Along with a few scantily clad, ahem, professional journalists, there was some clown running around Cowboys Stadium in tights and a cape. Everybody, it seems, gets a credential for Media Day, including the Nick Toons network.
That's where I found former Packers punter Jeremy Kapinos, a late-season addition to the Steelers' roster in place of injured standout Daniel Sepulveda, talking about "squid kicks" and punting to the coffin corner, even though coffins are strictly forbidden on the field of play of NFL stadiums.
"It's always good to be employed, and this is always a plus, too," Kapinos said after the intrepid caped reporter had moved on for more hard-hitting journalism with some poor, unsuspecting player. "It's been quite a year. This is very fitting that it's ending like this. Only in this business do you have years like this."
Kapinos punted for the Packers at the end of the 2008 season and all of 2009. He wasn't invited back to compete for the job this year, and in his place, Tim Masthay has emerged as one of the most promising young punters in the league. Kapinos punted for one game for the Colts but was out of the league for most of this season.
"I've always been told to rent, not buy," he said. "That's what you do as a kicker, you just rent. Luckily, I have a home base now but when I go to teams like the Steelers, I have a month-to-month (lease). Guys like me who aren't drafted, rent and keep the suitcase packed because you never know which way you're going."
This is Donald Driver's week.
And why not? Driver, who turns 36 on Wednesday, has finally reached the summit of the sport by getting to his first Super Bowl.
"This is nice," Driver said at his podium which was stationed in the end zone. "This is where you want to be come Sunday. The more times you are in this end zone, the more likely we are to get that trophy and that is our ultimate goal."
It's taken Driver a lot of blood, sweat and tears to get to this point. There was the NFC Championship Game loss to the Giants three years ago. There was fourth-and-26 that derailed the league's hottest team against Philadelphia. The late-season swoon that sent the Packers form potential No. 1 seed to out in the wild-card round with a home loss to Atlanta.
"This is truly amazing and a dream come true," Driver said. "You get to point where you want your ultimate goal. As a kid, you watch them on TV and you dream about it. So when it finally comes, you can't let it slip away. It is right here in front of me and this is where it all starts and this is where it all finishes. You have to enjoy every moment."
Saying the right things
Aaron Rodgers and Chris Berman.
Ronald Martinez/Getty Images
Yeah, like that would happen.
"I just try to follow Jesus' example, leading by example," Rodgers said. "One of my favorite quotes is by St. Francis of Assisi, who said, ‘Preach the gospel at all times, if necessary use words.'"
While saying he hasn't talked to Brett Favre since the Packers-Vikings game at the Metrodome, he's found a connection with another former Packers quarterback with Super Bowl success.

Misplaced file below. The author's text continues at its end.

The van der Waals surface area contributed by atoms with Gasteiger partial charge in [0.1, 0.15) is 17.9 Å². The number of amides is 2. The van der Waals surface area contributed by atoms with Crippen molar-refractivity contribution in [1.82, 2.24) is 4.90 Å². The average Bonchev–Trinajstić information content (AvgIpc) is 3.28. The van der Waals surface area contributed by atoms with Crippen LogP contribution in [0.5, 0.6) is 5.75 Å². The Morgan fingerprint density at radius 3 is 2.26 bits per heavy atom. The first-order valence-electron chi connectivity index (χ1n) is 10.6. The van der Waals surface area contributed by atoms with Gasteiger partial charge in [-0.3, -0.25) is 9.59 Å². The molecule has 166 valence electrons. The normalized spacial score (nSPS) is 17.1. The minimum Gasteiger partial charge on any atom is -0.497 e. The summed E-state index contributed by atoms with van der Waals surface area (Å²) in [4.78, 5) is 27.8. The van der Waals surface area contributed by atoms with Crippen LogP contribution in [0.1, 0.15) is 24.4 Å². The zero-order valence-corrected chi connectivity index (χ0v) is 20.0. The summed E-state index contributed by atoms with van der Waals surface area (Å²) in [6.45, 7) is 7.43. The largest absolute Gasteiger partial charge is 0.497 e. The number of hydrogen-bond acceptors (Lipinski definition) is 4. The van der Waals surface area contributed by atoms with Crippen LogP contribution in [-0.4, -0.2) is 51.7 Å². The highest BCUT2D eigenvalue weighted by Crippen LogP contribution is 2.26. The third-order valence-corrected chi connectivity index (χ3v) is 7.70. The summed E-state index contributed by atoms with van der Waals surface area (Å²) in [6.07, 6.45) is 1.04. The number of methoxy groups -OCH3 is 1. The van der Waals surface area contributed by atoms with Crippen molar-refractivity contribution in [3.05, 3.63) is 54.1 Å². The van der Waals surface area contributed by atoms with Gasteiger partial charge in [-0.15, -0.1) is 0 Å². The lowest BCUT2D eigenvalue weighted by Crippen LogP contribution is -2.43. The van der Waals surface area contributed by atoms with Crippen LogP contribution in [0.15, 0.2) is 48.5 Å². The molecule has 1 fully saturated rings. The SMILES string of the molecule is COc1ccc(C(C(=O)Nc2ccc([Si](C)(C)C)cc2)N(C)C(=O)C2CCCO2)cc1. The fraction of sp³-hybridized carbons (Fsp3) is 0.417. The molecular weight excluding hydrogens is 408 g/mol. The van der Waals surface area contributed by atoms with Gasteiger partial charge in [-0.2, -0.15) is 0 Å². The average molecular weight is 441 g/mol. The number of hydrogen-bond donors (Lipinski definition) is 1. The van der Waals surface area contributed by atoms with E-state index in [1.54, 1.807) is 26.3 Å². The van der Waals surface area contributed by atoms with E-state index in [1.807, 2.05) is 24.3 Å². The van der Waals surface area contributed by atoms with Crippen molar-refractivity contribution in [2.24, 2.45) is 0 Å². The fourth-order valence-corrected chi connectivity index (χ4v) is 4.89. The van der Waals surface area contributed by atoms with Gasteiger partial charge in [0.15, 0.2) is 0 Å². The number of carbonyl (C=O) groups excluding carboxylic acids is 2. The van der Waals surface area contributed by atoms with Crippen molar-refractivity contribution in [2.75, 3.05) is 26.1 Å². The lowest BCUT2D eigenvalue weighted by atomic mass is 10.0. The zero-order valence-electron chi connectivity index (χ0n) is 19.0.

"It's great to be able to play for the Packers. It's a privilege," Rodgers said. "Bart (Starr) has been incredible to me – in the last three years especially – with the e-mails and conversations that I've been able to share with him. He's an incredible man and a guy I'd love to model my career after."
So, this is the Super Bowl …
Maybe they're the exceptions, but Ted Thompson's and Ryan Pickett's history of watching the Super Bowl shows how all-consuming it is to get here – and how devastating it is to fall short.
Thompson said this will be the third Super Bowl that he's watched, with the others being when Green Bay won Super Bowl XXXI and lost in Super Bowl XXXII.
"Jealousy. Envy. Plus, we're usually in draft meetings by then," he said.
Pickett hasn't watched a Super Bowl since his heavily favored Rams lost to New England.
"I can't watch them. I want to be in them so bad," he said. "When you get here and lose, it's just too much. I can't watch other teams while they are celebrating and winning a Super Bowl because I want to be there so bad. I have not watched a complete Super Bowl game since my last week in college."
Pickett, on his weight: "No. I don't think it's a problem. Every week I have to reach a weight. I have to be 338 pounds every week. If I'm over they fine $500 a pound that I'm over. I've been three pounds over once, which isn't bad. Right when you get on the scale you start having flashbacks of everything. I didn't know I was going to be this big until high school. I was a big kid, but I blew up in high school. My tenth grade year I was 260 pounds. My brothers grew up in front of me as running backs, so I always had the desire to be a running back or receiver. I ended being bigger than all of my brothers. I definitely worry about it post-football. You have to develop good habits. We have a tradition on the defensive line where every Thursday we buy a bucket of wings and just gorge after practice. Every time you do it you are like, why did I do it? We weigh in Thursday, which is why we have the food on Thursday and then a week later you have to weigh in again."
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Bill Huber is publisher of Packer Report magazine and PackerReport.com and has written for Packer Report since 1997. E-mail him at firstname.lastname@example.org, or leave him a question in Packer Report's subscribers-only Packers Pro Club forum. Find Bill on Twitter at twitter.com/packerreport and Facebook under Bill Huber.